Blog The Fed’s Inflation Is behind the Supply Chain Mess

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The Fed’s Inflation Is behind the Supply Chain Mess

It seems supporters of the Biden administration finally settled on a narrative they like for explaining away supply chain shortages.

Here’s the administration’s talking point: the US economy is rolling along so well that Americans are demanding huge amounts of goods. That’s overwhelming the supply chain and causing the backups roiling America’s ports and logistic infrastructure.

For example, transportation secretary Buttigieg this month declared “Demand is up … because income is up, because the president has successfully guided this economy out of the teeth of a terrifying recession.”

Similarly, White House spokeswoman Jen Psaki told reporters supply chain problems are occurring because “people have more money … their wages are up … we’ve seen an economic recovery that is underway.”

This position has been mocked by a number of conservative politicians—including Senator Ted Cruz—and commentators, who find this to be an absurd assumption. Indeed, Cruz and other critics could point to a variety of factors ranging from the weight of government regulations to the problem of covid lockdowns limiting the productivity of supply-chain workers.

Yet the administrator’s defenders are right about consumer demand and spending—even if for the wrong reasons. As Mihai Macovei showed earlier this month, the global volume of trade and shipping volume in 2021 have actually exceeded prepandemic numbers. For example, in the port of Los Angeles, “loaded imports” and “total imports” for the 2020–21 fiscal year (ending June 30, 2021) were both up when compared to the same period of the 2018–19 fiscal year.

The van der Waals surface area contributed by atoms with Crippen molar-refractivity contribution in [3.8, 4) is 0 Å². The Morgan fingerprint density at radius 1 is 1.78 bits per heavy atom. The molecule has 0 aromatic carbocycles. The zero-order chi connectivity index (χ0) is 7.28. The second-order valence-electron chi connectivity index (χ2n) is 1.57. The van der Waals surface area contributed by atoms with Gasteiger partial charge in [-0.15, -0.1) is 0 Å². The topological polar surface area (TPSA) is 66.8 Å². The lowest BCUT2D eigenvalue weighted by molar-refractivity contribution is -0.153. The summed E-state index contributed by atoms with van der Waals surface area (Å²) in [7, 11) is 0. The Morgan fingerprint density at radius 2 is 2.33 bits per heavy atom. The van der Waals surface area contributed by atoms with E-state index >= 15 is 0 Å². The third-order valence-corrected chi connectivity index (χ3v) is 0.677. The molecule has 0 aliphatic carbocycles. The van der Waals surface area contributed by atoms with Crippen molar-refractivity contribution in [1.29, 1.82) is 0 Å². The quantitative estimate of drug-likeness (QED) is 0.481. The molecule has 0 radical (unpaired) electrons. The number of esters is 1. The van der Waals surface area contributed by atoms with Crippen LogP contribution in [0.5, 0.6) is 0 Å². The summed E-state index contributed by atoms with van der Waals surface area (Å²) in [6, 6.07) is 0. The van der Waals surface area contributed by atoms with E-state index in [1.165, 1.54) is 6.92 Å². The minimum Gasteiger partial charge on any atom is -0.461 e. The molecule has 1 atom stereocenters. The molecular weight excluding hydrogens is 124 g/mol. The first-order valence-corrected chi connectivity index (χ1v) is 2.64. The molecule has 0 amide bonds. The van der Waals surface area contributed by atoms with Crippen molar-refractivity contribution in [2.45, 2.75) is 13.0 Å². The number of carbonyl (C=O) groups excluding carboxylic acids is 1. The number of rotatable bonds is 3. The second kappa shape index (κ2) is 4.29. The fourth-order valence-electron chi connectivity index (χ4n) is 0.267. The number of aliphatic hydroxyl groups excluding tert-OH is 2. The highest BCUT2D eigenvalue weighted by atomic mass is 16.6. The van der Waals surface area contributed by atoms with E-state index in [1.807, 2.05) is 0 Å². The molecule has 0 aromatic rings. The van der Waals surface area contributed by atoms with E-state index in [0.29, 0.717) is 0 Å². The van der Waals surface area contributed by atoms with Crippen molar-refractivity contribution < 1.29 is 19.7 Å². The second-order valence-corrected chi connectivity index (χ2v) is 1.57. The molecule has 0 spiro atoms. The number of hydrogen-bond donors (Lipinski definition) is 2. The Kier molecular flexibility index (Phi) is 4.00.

In other words, it’s not as if little is moving through these ports. In fact, more is moving through them than ever before. That suggests demand is indeed higher.

But why is it higher? It some ways, it’s true that, as Psaki says, “people have more money.” That, however, is where the veracity and usefulness of Biden’s defenders end in explaining the problem.

Much of the answer can be really found in monetary inflation. Obviously, Joe Biden hasn’t “successfully guided the economy” through anything, but it is accurate to say that people have more money in a nominal sense. Wages are up nominally. After all, if we look at the immense amount of new money created over the past eighteen months, we should absolutely expect people to have more money sloshing around. But this also means a lot more pressure on the logistical infrastructure as people buy up more consumer goods.

 

The idea that supply chain problems are “driving inflation” gets the causation backward. It’s money supply inflation that’s causing much of the supply chain’s problems. Not the other way around.   Article

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